On average, there was little change in BMI (−0.12, SD 3.07); 17.0 and 16.1% had clinically substantive BMI loss or gain, respectively, at follow-up. There was a positive association between neighborhood deprivation and BMI change for adults in the most versus least-deprived quartile of neighborhood deprivation (β = 0.22, P = 0.02) in adjusted models. In addition, relative to the least-deprived quartile (Q1), adults in more-deprived quartiles of neighborhood deprivation were more likely to experience either substantive BMI loss (Q2 relative risk ratio 1.19, 95% CI 1.00–1.41; Q3 1.20, 1.02–1.42; Q4 1.30, 1.08–1.55) or gain (Q2 1.25, 1.04–1.49; Q3 1.24, 1.04–1.49; Q4 1.45, 1.20–1.75).
Greater neighborhood deprivation was positively associated with BMI change among adults with diabetes as well as with clinically substantive BMI loss or gain. Findings stress the importance of allowing for simultaneous associations with both gain and loss in future longitudinal studies of neighborhood deprivation and weight change, which may be particularly true for studies of patients with diabetes for whom both weight loss and gain have health implications.
PMCID: PMC3631838  PMID: 23275367
Biological psychology  2013;93(1):213-219.
To determine whether greater childhood adversity relates to younger menarcheal age; whether younger menarcheal age relates to increased CVD risk; and whether greater childhood adversity relates to increased CVD risk, directly or indirectly (mediated by menarcheal age).
Among 650 pre-menopausal women (ages 25-45; M=34.9[5.6]), SEM was performed to estimate relations between childhood adversity, menarcheal age, and CVD risk.
Results supported a covariate-adjusted model (RMSEA=0.035; CFI=0.983) in which greater childhood adversity was related to younger menarcheal age (β=−.13, p<.01) and younger menarcheal age was related to greater CVD risk (β=−.18, p<.05). Direct and indirect effects of childhood adversity on CVD risk were non-significant. Re-evaluation of the same model with additional covariate-adjustment for adulthood body composition showed the relation between menarcheal age and CVD risk attenuated (β=−.03, p=.376).
Cross-sectional evidence suggests family-related adversity experiences in childhood confer risk for earlier menarche which, in turn, relates to increased CVD risk in adulthood, possibly via post-pubertal body size.
PMCID: PMC3709571  PMID: 23428374
childhood adversity; puberty; pubertal timing; menarche; menarcheal age; cardiovascular risk
9.  Elevated Rates of Diabetes in Pacific Islanders and Asian Subgroups 
Diabetes Care  2013;36(3):574-579.
We estimated the prevalence and incidence of diabetes among specific subgroups of Asians and Pacific Islanders (APIs) in a multiethnic U.S. population with uniform access to care.
This prospective cohort analysis included 2,123,548 adult members of Kaiser Permanente Northern California, including 1,704,363 with known race/ethnicity (white, 56.9%; Latino, 14.9%; African American, 8.0%; Filipino, 4.9%; Chinese, 4.0%; multiracial, 2.8%; Japanese, 0.9%; Native American, 0.6%; Pacific Islander, 0.5%; South Asian, 0.4%; and Southeast Asian, Korean, and Vietnamese, 0.1% each). We calculated age-standardized (to the 2010 U.S. population) and sex-adjusted diabetes prevalence at baseline and incidence (during the 2010 calendar year). Poisson models were used to estimate relative risks.
There were 210,632 subjects with prevalent diabetes as of 1 January 2010 and 15,357 incident cases of diabetes identified during 2010. The crude diabetes prevalence was 9.9% and the incidence was 8.0 cases per 1,000 person-years and, after standardizing by age and sex to the 2010 U.S. Census, 8.9% and 7.7 cases per 1,000 person-years. There was considerable variation among the seven largest API subgroups. Pacific Islanders, South Asians, and Filipinos had the highest prevalence (18.3, 15.9, and 16.1%, respectively) and the highest incidence (19.9, 17.2, and 14.7 cases per 1,000 person-years, respectively) of diabetes among all racial/ethnic groups, including minorities traditionally considered high risk (e.g., African Americans, Latinos, and Native Americans).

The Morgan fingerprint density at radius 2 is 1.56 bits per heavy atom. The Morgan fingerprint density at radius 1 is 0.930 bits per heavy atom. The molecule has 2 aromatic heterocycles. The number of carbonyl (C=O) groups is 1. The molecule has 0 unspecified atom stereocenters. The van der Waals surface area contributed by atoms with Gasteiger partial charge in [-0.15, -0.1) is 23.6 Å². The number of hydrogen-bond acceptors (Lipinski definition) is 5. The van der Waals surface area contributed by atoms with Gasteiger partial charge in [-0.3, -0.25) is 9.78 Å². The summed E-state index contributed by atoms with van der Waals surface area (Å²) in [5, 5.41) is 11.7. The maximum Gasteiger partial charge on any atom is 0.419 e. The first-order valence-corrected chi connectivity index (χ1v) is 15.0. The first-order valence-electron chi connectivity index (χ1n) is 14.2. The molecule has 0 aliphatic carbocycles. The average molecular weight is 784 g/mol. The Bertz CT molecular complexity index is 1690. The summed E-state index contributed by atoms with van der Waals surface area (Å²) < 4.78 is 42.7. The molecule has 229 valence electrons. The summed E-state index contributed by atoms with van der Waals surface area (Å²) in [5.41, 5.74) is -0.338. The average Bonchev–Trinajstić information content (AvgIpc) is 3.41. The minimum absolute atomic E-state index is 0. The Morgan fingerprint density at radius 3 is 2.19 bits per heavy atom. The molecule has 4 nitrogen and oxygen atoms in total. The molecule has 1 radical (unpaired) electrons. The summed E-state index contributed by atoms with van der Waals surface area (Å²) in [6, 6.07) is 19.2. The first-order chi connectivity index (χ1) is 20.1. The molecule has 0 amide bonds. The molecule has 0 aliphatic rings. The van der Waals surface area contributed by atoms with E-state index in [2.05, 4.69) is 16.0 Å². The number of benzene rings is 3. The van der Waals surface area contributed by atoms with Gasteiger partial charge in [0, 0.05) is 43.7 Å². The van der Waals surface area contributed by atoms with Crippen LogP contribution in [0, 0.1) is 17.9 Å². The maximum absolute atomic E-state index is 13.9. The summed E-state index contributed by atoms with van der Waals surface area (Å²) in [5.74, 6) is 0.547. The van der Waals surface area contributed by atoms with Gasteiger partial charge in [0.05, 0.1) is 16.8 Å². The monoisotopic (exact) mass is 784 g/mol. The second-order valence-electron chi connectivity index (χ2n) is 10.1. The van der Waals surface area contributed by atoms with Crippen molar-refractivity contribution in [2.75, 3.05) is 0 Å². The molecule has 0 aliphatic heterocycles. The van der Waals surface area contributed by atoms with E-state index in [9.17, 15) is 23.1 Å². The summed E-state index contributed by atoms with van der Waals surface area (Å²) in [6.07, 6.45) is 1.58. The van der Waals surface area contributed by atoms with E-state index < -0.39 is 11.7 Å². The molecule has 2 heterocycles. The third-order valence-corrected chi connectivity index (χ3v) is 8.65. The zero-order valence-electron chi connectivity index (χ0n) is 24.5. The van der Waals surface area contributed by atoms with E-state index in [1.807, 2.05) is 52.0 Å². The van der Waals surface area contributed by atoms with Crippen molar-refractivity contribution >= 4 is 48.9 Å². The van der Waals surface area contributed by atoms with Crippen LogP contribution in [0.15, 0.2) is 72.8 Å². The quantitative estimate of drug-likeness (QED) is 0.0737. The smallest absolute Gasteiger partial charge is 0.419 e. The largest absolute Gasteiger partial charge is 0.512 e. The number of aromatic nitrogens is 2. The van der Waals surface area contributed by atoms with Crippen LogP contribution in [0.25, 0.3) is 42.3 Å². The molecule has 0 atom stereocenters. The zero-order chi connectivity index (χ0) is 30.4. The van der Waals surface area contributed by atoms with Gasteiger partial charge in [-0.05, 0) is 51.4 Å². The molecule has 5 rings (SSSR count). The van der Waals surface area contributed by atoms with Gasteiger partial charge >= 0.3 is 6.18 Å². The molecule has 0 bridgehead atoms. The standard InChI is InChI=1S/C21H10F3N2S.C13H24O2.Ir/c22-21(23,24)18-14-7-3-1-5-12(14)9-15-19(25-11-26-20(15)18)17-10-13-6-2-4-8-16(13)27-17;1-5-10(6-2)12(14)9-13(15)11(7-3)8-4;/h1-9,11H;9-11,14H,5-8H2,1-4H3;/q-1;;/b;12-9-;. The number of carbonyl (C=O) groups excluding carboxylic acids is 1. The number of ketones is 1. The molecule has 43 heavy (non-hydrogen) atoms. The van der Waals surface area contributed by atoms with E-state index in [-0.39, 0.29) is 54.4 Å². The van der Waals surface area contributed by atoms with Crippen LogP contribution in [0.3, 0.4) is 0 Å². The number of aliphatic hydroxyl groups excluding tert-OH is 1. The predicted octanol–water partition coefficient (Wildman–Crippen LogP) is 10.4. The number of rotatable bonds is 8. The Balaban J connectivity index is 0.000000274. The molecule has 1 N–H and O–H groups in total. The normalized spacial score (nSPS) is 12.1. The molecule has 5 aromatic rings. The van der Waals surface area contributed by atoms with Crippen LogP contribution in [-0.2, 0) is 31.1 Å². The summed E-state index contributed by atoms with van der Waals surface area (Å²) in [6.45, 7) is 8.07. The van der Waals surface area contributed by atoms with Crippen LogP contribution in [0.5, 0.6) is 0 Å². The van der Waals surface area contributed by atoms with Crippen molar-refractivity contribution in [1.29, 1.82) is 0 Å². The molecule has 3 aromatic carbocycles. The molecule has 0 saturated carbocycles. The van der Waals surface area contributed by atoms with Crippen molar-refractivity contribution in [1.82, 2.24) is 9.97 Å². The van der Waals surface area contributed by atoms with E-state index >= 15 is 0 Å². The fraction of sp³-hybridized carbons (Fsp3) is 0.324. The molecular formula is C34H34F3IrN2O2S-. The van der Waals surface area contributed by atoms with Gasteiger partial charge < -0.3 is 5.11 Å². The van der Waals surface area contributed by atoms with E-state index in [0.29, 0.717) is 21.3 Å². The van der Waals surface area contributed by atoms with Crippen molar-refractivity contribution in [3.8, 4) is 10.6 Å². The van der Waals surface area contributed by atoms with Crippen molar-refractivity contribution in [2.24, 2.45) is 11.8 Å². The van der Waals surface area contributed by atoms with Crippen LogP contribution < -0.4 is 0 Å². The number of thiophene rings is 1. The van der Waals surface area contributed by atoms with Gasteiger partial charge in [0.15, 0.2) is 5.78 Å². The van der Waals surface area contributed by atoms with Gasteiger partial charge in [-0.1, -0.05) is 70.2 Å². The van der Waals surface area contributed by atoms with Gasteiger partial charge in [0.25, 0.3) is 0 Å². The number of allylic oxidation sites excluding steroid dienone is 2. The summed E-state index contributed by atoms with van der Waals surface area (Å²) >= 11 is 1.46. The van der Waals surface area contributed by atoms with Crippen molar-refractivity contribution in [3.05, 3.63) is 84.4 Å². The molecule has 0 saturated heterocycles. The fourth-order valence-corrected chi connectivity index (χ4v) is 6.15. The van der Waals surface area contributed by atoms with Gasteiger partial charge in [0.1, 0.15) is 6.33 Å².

High rates of diabetes among Pacific Islanders, South Asians, and Filipinos are obscured by much lower rates among the large population of Chinese and several smaller Asian subgroups.
PMCID: PMC3579366  PMID: 23069837
10.  Socioeconomic Factors and Leukocyte Telomere Length In A Multi-Ethnic Sample: Findings From The Multi-Ethnic Study of Atherosclerosis (MESA) 
Brain, behavior, and immunity  2012;28:108-114.
Previous findings have linked lower socioeconomic status (SES) with elevated morbidity and mortality. Leukocyte telomere length (LTL), which also has been associated with age-related disease morbidity and mortality, is a marker of aging at the cellular level, making it a valuable early biomarker of risk and an indicator of biological age. It is hypothesized that SES will be associated with LTL, indicating that SES influences disease risk by accelerating biological aging. In the present sample we test for associations of childhood SES and adult SES (i.e. education, income, home ownership) with LTL, and examine whether these associations vary by racial/ethnic group. Analyses on 963 subjects (18.7% White, 53% Hispanics, and 28.5% African American) from the Stress ancillary study of the Multi-Ethnic Study of Atherosclerosis revealed a significant difference in LTL between home owners and renters in Hispanic and White participants (p < .05), but not amongst African Americans (p = .98). There were no linear associations of adult education or family income with LTL, however, there was an inverse association between father’s education and LTL (p = .03). These findings suggest that for Whites and Hispanics renting vs. owning a home is associated with an older biological age; however we did not replicate previous findings linking education with LTL.
PMCID: PMC3544984  PMID: 23142704
Telomere length; childhood SES; socioeconomic status; home ownership; wealth; parental education; cellular aging; biological aging; ethnicity